Boca Budget’s Missing Important Priority

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This Way to Sustainability words on a green freeway sign to illustrate business practices that manage renewable resources for a viable long term plan that benefits everyone

 

PUBLISHER’S COMMENT:   

UPDATE….UPDATE….

Victories for the residents has come in a many small ways.  Having a responsive City Council and City Administration has been the resident’s guiding principle and heralded often in the articles of BocaWatch.   At last night’s final budget hearing before approval of the 2017-18 budget, the City Council took action in two very resident driven initiatives. 

Monica Mayotte’s article below encouraging the Council to approve a ‘Sustainability Officer’ position has been heard and answered.  Monica has been championing this position for some time and the Council has responded….Incredible what can happen when the Council has within its ranks ‘resident friendly’ voices.  Thank you Councilmember Andrea O’Rourke, the Council’s ‘resident friendly’ voice, for this mood change.   

Kudos are also in order for the City Council’s ‘resident friendly’ directional changes to the Waterfront Masterplan.  Through the efforts of many and the incredible voice of Margaret Fitzsimons, the City Council voted to make the “Downtown Waterfront” (Wildflower/Silver Palm) the top priority of all properties in the Waterfront Masterplan.  The Council shifted $4.3 million to help  fund this initiative.  The majority of the Council also voiced support for the resident driven “2020 Vision” initiative to move forward.  Again thank you Councilmember O’Rourke for being the impetus in these clearly ‘resident friendly’ victories.  Al Zucaro, Publisher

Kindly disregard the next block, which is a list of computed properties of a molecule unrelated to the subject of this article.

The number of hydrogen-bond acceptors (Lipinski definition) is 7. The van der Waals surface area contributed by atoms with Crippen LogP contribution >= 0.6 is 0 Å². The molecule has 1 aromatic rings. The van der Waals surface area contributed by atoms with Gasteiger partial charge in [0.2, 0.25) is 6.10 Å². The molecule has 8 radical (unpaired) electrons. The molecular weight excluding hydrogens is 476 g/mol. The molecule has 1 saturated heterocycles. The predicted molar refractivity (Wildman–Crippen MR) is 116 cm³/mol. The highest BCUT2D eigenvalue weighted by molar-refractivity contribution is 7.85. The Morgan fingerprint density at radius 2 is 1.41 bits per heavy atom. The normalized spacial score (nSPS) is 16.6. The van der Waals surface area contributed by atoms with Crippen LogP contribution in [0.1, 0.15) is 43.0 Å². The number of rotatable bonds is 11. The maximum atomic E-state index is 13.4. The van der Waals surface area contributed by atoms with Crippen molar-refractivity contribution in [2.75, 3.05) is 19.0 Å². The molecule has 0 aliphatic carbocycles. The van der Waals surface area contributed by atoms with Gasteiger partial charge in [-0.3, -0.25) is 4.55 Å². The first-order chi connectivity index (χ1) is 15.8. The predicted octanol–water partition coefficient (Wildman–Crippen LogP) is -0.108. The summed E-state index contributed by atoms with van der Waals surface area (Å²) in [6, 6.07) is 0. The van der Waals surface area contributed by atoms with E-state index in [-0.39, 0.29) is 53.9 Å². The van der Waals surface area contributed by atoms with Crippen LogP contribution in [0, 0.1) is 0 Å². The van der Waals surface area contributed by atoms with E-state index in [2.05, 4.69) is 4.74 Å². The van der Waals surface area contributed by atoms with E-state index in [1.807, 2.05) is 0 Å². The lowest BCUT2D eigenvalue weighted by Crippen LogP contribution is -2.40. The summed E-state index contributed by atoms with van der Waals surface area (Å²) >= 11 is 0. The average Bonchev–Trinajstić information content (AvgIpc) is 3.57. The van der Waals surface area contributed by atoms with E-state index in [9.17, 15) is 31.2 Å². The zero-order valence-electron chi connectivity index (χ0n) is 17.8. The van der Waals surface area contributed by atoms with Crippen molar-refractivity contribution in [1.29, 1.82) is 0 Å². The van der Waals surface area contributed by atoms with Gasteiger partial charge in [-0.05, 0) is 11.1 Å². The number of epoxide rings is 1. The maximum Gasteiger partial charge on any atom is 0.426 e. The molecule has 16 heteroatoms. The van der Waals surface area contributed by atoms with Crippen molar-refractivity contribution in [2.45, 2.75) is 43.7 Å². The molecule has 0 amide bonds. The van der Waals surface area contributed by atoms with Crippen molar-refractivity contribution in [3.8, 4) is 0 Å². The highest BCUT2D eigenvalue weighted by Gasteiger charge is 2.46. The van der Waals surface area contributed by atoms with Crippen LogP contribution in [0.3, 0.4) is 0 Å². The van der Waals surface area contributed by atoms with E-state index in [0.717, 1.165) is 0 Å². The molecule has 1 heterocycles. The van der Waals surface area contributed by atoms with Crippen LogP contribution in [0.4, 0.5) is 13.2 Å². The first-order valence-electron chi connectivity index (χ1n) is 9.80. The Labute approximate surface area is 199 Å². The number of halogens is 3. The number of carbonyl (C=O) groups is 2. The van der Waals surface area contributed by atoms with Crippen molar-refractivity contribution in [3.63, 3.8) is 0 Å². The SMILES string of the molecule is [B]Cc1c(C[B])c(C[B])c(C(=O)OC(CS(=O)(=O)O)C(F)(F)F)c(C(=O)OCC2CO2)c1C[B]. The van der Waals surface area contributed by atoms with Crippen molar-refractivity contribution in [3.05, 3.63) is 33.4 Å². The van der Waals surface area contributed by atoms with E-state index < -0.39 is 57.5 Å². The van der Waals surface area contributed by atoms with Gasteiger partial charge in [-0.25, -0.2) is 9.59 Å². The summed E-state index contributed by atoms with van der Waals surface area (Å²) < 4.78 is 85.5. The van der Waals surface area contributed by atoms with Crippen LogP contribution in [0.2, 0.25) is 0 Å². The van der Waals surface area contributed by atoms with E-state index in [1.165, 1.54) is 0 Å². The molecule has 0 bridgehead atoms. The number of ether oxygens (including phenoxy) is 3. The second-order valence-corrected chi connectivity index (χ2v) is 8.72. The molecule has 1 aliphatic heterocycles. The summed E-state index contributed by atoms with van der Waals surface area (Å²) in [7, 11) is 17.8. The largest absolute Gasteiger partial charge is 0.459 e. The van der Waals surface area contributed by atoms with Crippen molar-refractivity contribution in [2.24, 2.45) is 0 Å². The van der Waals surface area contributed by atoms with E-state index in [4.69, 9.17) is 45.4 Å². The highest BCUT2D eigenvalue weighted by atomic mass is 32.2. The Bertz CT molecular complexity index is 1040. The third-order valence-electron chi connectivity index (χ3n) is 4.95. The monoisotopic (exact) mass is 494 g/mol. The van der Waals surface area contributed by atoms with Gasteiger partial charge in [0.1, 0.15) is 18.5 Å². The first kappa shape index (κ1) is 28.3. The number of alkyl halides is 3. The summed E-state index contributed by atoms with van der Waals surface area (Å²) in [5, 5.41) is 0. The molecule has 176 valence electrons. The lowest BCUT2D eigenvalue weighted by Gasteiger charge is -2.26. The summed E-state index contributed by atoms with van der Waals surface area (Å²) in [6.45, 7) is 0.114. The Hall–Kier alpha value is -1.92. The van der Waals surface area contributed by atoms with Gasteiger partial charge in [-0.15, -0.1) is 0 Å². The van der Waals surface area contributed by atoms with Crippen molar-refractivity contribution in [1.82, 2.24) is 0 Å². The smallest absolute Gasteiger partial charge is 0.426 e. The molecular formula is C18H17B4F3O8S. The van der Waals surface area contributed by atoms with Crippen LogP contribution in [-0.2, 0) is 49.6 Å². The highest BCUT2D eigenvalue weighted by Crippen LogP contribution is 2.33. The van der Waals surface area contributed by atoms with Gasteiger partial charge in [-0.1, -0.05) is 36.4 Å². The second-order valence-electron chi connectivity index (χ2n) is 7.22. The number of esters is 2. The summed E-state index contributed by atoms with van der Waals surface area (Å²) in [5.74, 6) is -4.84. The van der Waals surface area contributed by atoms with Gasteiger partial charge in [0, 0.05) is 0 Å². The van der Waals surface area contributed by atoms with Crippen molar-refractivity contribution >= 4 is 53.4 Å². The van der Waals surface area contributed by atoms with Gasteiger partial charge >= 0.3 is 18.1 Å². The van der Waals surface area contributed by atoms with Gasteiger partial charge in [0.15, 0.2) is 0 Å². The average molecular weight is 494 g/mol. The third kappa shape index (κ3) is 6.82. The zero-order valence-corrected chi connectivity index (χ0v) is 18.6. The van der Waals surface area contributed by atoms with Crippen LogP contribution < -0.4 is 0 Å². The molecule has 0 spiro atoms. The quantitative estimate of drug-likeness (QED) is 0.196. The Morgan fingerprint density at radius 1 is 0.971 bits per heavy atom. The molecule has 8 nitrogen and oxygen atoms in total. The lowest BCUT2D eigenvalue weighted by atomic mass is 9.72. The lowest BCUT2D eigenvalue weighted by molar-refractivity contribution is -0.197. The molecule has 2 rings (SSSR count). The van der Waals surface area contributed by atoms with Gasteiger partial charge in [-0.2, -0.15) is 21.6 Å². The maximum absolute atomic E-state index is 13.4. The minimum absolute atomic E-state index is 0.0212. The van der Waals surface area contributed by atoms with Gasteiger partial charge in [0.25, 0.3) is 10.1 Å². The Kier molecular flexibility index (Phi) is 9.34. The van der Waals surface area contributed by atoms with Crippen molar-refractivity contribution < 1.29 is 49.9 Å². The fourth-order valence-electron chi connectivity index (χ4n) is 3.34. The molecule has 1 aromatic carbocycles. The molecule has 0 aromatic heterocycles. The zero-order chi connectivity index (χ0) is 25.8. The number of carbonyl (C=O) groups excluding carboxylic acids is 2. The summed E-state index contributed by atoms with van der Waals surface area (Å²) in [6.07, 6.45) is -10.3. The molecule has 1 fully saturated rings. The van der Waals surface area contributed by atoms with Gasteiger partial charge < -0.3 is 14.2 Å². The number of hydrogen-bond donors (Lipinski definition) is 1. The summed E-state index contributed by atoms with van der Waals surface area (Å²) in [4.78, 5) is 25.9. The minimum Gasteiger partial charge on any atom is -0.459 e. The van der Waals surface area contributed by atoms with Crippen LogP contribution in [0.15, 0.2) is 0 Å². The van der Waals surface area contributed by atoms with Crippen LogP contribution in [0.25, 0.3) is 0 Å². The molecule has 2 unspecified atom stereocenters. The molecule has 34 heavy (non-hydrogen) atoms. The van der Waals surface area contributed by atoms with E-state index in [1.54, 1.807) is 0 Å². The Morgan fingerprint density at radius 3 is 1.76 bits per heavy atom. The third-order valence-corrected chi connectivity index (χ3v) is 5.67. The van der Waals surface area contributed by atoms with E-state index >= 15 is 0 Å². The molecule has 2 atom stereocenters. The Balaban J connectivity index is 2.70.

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I attended Boca Raton’s Tentative Budget Hearing (first reading) meeting early last week. Two public readings are the formality that must be done to provide opportunity for city residents to obtain a glimpse of how the city intends to spend its money for the 2017-2018 fiscal year. Here is some of what I learned from the meeting.

Some of the city’s policy priorities that appeal to me for the coming year are:

  • Comprehensive Waterfront Master Plan
  • Downtown Traffic Alternative Study
  • Art in Public Places
  • Culture of Innovation
  • City Campus Master Plan

There are several more priorities mentioned in the budget, but I feel these are of greater importance.

We all just experienced Hurricane Irma, one of the most powerful storms ever to develop in the Atlantic Ocean. Boca Raton was lucky in that we just received the outskirts of it, but we still had a lot of power outages and debris is still sitting on our streets. We may not be so lucky when the next storm develops, so we must start planning now.

Climate change doesn’t cause hurricanes, but it does increase their intensity with stronger winds and higher storm surge.  For this reason, Southeast Florida is preparing to make our area more resilient by developing regional plans to mitigate and adapt to our changing environment.

This past spring, Mayor Haynie and every city council member signed the Mayor’s Pledge for the Southeast Florida Regional Climate Change Compact.  Boca Raton has now joined 33 other cities in Palm Beach, Broward, Miami-Dade and Monroe counties by signing this pledge.

Our city leaders may think that signing this pledge is a symbolic gesture, but it is not. Once the pledge is signed there are steps that cities are expected to take to begin planning for a “vibrant and sustainable city”. The quoted phrase in the previous sentence is taken from Boca Raton’s own Guiding Principles.